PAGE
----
October 10th, 2006 by Martin

After checking some final organizational issues in a nearby (and very inspiring, maybe due to Mythos) tavern with Stephan and Martin on Sunday, the “Joint International Workshop on Professional Learning, Competence Development and Knowledge Management” took place on Monday (more information as well as the workshop proceedings can be found here).

We had 7 paper presentations (unfortunately, one paper couldn’t be presented due to a broken leg) and about 20 participants, and what is the most important thing: We had a lot of very inspiring discussions!

Workshop Discussion
Copyright © Paul De Bra

For me, the most interesting topics and questions discussed in the workshop were the following:

  • Which role will PLEs (as presented by Scott Wilson, see also the award-winning short paper “Developing a Reference Model to Describe the Personal Learning Environment”) play in the future? Will PLEs “just” be a new world completing traditional LMS (or VMS)? Or will they break this “dominant design” and substitute them someday?
  • How can users be motivated to CONTRIBUTE in a system?
  • Which information from and/or about users/learners can and should (let’s not forget privacy issues!) be used for personalization? How will this information be used?

There will be some more posts in the future about these issues.

Back from EC-TEL

October 6th, 2006 by Martin

So back again from Crete, where the first EC-TEL took place (the online proceedings can be found here). A lot of interesting results and ideas, not to forget the inspiring surroundings. There will be some postings in the next days about what I consider to be the most interesting stuff that happened.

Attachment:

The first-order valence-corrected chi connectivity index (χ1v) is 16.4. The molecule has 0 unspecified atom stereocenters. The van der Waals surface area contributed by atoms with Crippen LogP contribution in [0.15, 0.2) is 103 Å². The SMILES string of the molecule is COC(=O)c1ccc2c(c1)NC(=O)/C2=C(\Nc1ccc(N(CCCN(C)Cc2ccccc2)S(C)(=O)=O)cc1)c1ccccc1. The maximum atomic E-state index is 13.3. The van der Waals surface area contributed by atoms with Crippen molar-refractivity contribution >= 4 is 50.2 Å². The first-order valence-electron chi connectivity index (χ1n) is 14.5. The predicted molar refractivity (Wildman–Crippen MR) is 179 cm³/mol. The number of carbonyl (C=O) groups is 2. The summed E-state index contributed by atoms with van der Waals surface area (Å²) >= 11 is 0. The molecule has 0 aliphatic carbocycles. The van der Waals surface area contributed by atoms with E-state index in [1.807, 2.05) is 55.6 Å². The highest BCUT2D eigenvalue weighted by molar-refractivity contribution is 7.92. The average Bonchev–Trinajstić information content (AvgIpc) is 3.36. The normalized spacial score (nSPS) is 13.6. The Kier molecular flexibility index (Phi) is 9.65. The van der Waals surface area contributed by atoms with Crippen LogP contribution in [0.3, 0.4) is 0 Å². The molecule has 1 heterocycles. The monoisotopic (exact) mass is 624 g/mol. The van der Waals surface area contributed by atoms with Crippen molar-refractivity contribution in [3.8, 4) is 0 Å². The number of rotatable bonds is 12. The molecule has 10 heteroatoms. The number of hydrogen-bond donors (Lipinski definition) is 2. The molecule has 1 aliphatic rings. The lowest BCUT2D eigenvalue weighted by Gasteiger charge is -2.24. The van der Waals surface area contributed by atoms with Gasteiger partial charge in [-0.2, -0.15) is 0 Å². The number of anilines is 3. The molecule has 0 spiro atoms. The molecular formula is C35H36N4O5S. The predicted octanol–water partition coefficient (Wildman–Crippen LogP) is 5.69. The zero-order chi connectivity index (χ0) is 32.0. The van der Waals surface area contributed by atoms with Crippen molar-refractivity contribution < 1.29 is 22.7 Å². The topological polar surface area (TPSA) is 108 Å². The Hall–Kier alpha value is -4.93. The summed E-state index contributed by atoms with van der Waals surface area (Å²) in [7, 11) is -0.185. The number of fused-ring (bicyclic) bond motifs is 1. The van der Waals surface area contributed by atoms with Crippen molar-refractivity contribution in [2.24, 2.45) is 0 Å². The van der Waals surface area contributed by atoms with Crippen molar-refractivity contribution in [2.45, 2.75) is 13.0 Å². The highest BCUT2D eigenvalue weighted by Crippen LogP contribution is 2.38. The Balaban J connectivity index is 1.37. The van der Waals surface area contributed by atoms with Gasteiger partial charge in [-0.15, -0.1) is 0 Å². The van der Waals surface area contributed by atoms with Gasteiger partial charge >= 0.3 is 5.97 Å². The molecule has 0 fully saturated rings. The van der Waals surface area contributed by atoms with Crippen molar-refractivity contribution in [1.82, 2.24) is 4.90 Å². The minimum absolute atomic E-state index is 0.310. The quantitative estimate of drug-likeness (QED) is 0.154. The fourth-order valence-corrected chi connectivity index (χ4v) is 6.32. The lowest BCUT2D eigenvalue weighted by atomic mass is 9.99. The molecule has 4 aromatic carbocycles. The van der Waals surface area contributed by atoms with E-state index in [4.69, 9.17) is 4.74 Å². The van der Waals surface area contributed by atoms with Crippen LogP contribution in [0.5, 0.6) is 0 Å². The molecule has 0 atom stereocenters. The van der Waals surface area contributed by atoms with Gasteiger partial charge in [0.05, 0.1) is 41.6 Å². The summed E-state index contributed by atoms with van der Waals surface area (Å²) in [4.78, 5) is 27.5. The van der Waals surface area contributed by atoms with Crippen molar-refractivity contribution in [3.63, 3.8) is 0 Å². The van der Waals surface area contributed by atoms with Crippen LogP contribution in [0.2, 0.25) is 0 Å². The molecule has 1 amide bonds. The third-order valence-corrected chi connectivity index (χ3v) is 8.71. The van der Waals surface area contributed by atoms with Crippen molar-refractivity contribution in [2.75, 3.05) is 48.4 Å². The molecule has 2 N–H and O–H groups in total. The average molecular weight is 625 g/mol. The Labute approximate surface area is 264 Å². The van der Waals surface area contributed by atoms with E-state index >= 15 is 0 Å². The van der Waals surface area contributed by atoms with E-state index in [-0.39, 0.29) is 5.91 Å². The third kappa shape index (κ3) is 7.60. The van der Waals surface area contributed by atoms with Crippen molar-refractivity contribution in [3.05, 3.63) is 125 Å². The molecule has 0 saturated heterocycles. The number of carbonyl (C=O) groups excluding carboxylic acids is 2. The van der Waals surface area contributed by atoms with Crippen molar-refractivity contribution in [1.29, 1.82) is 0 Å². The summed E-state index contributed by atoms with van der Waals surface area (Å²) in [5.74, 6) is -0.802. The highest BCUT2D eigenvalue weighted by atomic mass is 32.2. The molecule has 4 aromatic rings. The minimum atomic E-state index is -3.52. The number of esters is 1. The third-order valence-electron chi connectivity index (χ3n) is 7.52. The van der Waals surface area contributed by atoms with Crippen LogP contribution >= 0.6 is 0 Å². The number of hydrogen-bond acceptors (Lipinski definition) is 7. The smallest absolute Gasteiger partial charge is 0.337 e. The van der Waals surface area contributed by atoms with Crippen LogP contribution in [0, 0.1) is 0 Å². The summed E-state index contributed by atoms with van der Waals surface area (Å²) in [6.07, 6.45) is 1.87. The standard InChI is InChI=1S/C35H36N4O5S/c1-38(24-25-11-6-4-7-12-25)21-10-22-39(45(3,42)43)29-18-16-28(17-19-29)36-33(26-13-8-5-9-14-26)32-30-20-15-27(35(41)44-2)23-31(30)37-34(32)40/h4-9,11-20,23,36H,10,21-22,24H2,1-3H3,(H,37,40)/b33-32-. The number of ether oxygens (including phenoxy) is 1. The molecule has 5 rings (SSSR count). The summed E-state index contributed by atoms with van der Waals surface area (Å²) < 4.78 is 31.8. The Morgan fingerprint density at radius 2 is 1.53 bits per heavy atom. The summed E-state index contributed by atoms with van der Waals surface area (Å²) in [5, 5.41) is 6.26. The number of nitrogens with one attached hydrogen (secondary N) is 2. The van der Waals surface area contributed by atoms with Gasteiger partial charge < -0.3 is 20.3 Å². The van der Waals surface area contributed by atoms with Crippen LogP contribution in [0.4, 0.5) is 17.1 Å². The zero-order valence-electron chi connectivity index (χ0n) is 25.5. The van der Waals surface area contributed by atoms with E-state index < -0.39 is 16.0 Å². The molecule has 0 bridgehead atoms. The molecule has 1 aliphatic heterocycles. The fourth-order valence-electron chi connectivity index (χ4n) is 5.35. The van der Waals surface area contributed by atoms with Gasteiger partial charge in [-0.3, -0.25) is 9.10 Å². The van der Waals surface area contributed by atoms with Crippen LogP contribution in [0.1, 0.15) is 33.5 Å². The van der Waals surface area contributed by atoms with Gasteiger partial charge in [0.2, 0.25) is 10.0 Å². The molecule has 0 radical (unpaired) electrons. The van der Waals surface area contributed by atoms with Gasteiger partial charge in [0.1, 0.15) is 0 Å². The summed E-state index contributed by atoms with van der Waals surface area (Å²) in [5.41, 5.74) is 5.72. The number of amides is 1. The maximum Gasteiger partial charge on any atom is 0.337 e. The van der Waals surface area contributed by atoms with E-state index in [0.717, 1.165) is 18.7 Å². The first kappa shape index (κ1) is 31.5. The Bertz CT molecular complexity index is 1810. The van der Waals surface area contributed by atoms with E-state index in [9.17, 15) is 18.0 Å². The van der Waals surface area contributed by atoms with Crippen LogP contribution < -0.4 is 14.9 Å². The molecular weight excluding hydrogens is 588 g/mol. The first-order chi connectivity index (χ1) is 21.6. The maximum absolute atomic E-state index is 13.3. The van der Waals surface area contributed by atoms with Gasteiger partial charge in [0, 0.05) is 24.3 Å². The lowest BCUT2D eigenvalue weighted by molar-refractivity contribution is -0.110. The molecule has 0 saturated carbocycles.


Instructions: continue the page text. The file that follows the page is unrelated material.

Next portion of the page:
20061005 Kreta 001

I will start with the keynote from Chia Shen: “From Clicks to Touches”. She was reporting about some MERL (Mitsubishi Electric Reserach Laboratories) projects about tabletops, presenting some project results (mostly by showing really impressive videos) about how tabletops can be used, e.g., for collaboration or navigation in GIS environments. For me, it’s not yet obvious for which kind of scenario or use-case these developments might be of real use (except of being fancy and nice), and this also seems to be an open research question for the MERL group.

Anyway, there’s definitely a need for good and intuitive interfaces, especially when it’s about collaboration. And I’m sure that the results presented can be very useful, e.g., in a virtual desktop environment. Now I just have to convince my boss to buy such a cute table, because it’s maybe a good opportunity to develop some EXCITING knowledge or document management system ;-)


Further information can be found at the homepage of the DiamondSpin Tabletop Toolkit Project (providing a rich Java toolkit for tabletop development), and here is a Demo Video.